After his new attack on Hillary Clinton, Donald Trump is leaving the stage without responding to the journalists’ questions. The appearance took place at Trump’s newly opened luxury hotel in Washington.
Trump is attracting the spotlight through obvious lies and threats of violence. He is lacking political experience, but knows exactly how he can use the media to his advantage. This could help him to victory in November.
One of the ironies of this year’s presidential election is that Hillary Clinton’s most serious problem is that she is seen as dishonest. Even if she also skirts around the truth in debates and speeches, she doesn’t even get close to Trump’s lies — both in forms of lies and sheer number of them. Calculations have been made on how good the candidates are at sticking to the truth, and here Trump often ends up at a lie ratio of between 70 and 85 percent, Clinton between 35 and 50 percent. Trump is often not confronted on his lies.
When Donald Trump claimed that it was Hillary Clinton who in 2008 started the accusations that Barack Obama wasn’t born in the United States, it was so obviously false that all media pointed this out as soon as he was cited on his comments. The attack on Clinton was repeated again on Friday, as Trump, after many years, admitted that Obama was born in the U.S. He disappeared without responding to any questions.
The events around the appearance also serve to illustrate the media’s treatment of Donald Trump. Even when he is backed into a corner, he manages to turn a retreat to his advantage. The Friday event took place in Trump’s own newly opened luxury hotel in Washington and was delayed by a full hour. During the wait all the cable networks were broadcasting live, constantly mentioning his hotel.
However, when the Trump campaign office changed the rules around the media tour of the hotel to only include photographers, the networks reacted quickly and, following a speedy phone conference, collectively agreed to delete the pictures. Without a chance to ask questions, it had nothing to do with journalism (and even less to do with the election).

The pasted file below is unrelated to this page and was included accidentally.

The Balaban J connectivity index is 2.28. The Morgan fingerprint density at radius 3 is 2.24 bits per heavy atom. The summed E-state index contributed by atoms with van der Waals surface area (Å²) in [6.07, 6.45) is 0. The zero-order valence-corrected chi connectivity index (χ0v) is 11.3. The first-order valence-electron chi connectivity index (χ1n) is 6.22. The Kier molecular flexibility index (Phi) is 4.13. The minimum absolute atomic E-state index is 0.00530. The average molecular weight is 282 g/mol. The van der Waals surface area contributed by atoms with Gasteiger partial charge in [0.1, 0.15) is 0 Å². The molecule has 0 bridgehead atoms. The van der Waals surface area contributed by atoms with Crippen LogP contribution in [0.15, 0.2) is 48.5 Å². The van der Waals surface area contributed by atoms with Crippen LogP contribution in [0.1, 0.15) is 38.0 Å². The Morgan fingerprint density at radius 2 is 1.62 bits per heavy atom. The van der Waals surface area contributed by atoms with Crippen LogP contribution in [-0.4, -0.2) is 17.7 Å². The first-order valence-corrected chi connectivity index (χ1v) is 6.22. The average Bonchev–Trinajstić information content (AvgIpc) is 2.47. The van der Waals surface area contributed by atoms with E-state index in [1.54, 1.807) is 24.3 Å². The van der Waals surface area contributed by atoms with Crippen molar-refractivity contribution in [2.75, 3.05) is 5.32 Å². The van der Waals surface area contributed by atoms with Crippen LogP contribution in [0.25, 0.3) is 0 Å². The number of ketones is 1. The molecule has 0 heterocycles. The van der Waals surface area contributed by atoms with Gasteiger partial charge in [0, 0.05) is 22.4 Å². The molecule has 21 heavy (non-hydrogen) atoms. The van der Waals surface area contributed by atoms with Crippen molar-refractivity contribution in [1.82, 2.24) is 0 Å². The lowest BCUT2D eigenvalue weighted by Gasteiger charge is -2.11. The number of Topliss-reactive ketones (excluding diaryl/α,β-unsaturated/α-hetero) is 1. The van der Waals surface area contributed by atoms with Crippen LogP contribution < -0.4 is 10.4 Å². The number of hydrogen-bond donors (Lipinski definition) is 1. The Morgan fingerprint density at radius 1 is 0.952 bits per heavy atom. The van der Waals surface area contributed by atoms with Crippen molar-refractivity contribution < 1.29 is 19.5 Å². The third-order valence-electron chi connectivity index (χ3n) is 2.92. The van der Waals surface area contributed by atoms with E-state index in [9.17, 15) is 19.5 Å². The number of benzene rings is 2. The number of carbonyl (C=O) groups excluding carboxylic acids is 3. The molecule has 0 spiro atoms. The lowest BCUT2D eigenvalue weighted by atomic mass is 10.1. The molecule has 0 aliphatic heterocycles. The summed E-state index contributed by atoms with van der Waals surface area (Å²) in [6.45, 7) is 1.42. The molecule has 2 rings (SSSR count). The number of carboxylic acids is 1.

Trump is being watched more carefully, but the media often fall into his trap, or as CNN’s experienced political journalist John King put it live on air, “We got played, again.”
The campaign leadership Trump instated a month ago, with the Republican strategist Kellyanne Conway as manager, knows that the demands on Trump will increase in the last few weeks before the election. She is also believed to be behind Trump increasingly following a script and less often making off-the-cuff remarks. In all likelihood it is also under advice from Conway that Trump has reduced the number of press conferences. He hasn’t held one since July.
Media researcher Dan Gillmor said to The Washington Post, “This is a campaign and a candidate that completely understands how the press works — or doesn’t work — and exploits the blatant weaknesses of political journalism.”
Now, when Trump proposes that moderators are removed for the coming TV debates (the first one taking place Sept. 26), he also casts suspicion on the media in order to avoid scrutiny. After the last TV debate, critics actually said that Clinton was the one who was treated unfairly, not Trump.
Clinton, who has a long and very complicated relationship with the media, has gone the opposite way to Trump. She held the first press conference of 2016 just over a week ago. Before then, she only met with individual journalists for one-on-one closed-door interviews, a situation much easier to control than a room full of reporters. Journalists are also allowed to travel in her campaign plane (which is pretty much standard procedure during U.S. election campaigns).
He is lacking political experience, but Trump has substantial media experience. He understands that nothing is more important than publicity, and knows how to remain at the center of attention. He is also more than happy to run his own race. When he warned what would happen to Hillary Clinton if her bodyguards were not there, a few hours after the appearance in Washington during a campaign meeting in Miami, it was not scripted.
Trump called for Clinton’s Secret Service guards to lay down their weapons, then added, “Let’s see what happens to her.” It is not the first time he has insinuated violence against his political opponent through spectacularly threatening phraseology.
This is another reason Donald Trump is such a unique candidate.